The 2008 National Grilled Cheese Month Campaign has concluded at Clementine, and the incumbent, Philly Cheese Steak, has won the general election to become the next Commander in Cheese. Garnering 36% of the vote in a field of five candidates, Philly Cheese Steak scored a convincing victory. Some would say a it's a mandate to put Philly Cheese Steak on the regular menu. Therefore Philly Cheese Steak has been officially inaugurated to the Clementine menu, and will begin building it's cabinet of other sandwiches in the coming days. In its address to the grilled-cheese-eating nation, Philly Cheese Steak paid tribute to it's roots in the birthplace of American democracy and vowed to devote it's first 100 days to passing lecheeselation to provide permanent protections for the melting class.


EXIT POLL: Which of the following issues was most important to you when deciding which sandwich candidate to vote for?

Thursday, April 10, 2008

Our issue this Thursday: The Defense of Grilled Cheese Sandwich Act.

With us today are Doris Curds Goodwin, whose latest book is Cream of Rivals: Cow, Sheep, Goat and What Went by the Whey-Side; Carl Holstein of the Washed Rind Post, who famously exposed the Ricottagate scandal; and Bob Cojack, of the Manchego-Fun Times.

Host: Welcome everyone. When eaters go to the polls during National Grilled Cheese Month, they will not only vote for and eat their favorite sandwiches, they will also consider a number of ballot initiatives. One of the most controversial of these partisan cheese measures is the Defense of Grilled Cheese Sandwich Act, which seeks to amend the U.S. Grilled Cheese Sandwich Code to quote "make explicit what has been understood under federal grilled cheese law for over 200 years; that a grilled cheese sandwich is the union of two slices of bread with cheese." end quote. Doris Curds Goodwin, why has this measure generated such a firestorm?

Doris Curds Goodwin: Well, on the one hand you have the so-called Delicious Right, which refuses to concede that a grilled cheese sandwich can take any form other than the most traditional. A tuna melt is fine, as long as it has two slices of bread, and doesn't flaunt it's filling the way that the open-faced under-the-broiler version tends to do. And on the other side you have the Queso Ecumenicals, who are adamant about protecting alternative grilled cheesestyles.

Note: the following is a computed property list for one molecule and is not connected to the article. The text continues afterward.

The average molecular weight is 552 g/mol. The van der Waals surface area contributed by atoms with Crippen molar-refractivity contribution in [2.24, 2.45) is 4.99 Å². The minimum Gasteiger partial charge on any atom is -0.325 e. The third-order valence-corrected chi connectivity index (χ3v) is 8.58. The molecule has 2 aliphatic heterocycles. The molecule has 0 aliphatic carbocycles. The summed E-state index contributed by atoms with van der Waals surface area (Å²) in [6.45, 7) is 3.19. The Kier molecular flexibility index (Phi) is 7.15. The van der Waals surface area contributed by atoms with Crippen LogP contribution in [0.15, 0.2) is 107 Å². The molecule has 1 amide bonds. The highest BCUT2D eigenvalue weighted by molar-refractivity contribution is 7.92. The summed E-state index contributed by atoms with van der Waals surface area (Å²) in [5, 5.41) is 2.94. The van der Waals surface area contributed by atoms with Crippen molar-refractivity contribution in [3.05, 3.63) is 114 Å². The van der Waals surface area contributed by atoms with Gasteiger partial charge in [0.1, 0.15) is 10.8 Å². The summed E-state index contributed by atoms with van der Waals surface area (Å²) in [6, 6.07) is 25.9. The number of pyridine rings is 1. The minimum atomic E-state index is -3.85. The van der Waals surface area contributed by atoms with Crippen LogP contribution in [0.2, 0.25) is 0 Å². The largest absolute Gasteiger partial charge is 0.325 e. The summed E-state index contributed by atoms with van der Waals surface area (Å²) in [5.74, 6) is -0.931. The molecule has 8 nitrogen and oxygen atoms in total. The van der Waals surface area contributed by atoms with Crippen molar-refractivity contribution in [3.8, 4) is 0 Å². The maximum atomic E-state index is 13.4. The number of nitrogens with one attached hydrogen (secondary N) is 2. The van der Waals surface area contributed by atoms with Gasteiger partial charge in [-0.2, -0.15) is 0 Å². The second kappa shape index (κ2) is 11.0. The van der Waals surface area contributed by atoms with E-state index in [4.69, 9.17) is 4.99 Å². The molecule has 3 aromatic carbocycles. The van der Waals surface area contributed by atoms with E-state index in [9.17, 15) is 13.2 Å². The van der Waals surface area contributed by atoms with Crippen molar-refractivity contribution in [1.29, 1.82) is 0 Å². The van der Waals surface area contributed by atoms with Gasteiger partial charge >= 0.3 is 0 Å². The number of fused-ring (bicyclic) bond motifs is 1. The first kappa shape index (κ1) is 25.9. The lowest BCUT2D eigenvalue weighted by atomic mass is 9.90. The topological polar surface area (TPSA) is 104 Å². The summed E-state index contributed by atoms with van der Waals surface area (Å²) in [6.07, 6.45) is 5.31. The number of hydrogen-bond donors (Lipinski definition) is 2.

Carl Holstein: Doris is right, this has really become a wedge issue, with each side accusing the other of trying to legislate deliciousness. And now you have Rush Limburger exorting his listeners to cross over and vote for the Quesadilla in the primary, believing that a Quesadilla win will galvanize grilled cheese conservatives to support the straight American/White-Bread ticket in the general election.

Bob Cojack: Well there are many people in this country who object to what they view as an assault on their most basic grilled cheese traditions. I think there is a legitimate fear that these curd-carrying members of the American Cheddar Liberties Union will try to replace the traditional American on White with Fontina, shiitake mushrooms and salsa verde. Then before you know it, no more tomato soup - we'll be dipping our tartines in vichysoisse!

DCG: But Bob, don't you find it a bit hypocritical that the very same grilled cheese fundamentalists who oppose alternate "sandwich" forms, seem have no problem accepting (and consuming) unorthodox cheese unions like Cambazola and Cheddarella? Indeed you yourself, Mr. Co-jack, have been the beneficiary of this acceptance, have you not? Why would you deny the same legitimacy to all grilled cheese formats?

Host: Before things get too personal, let's take a break and eat some grilled cheese while we still can...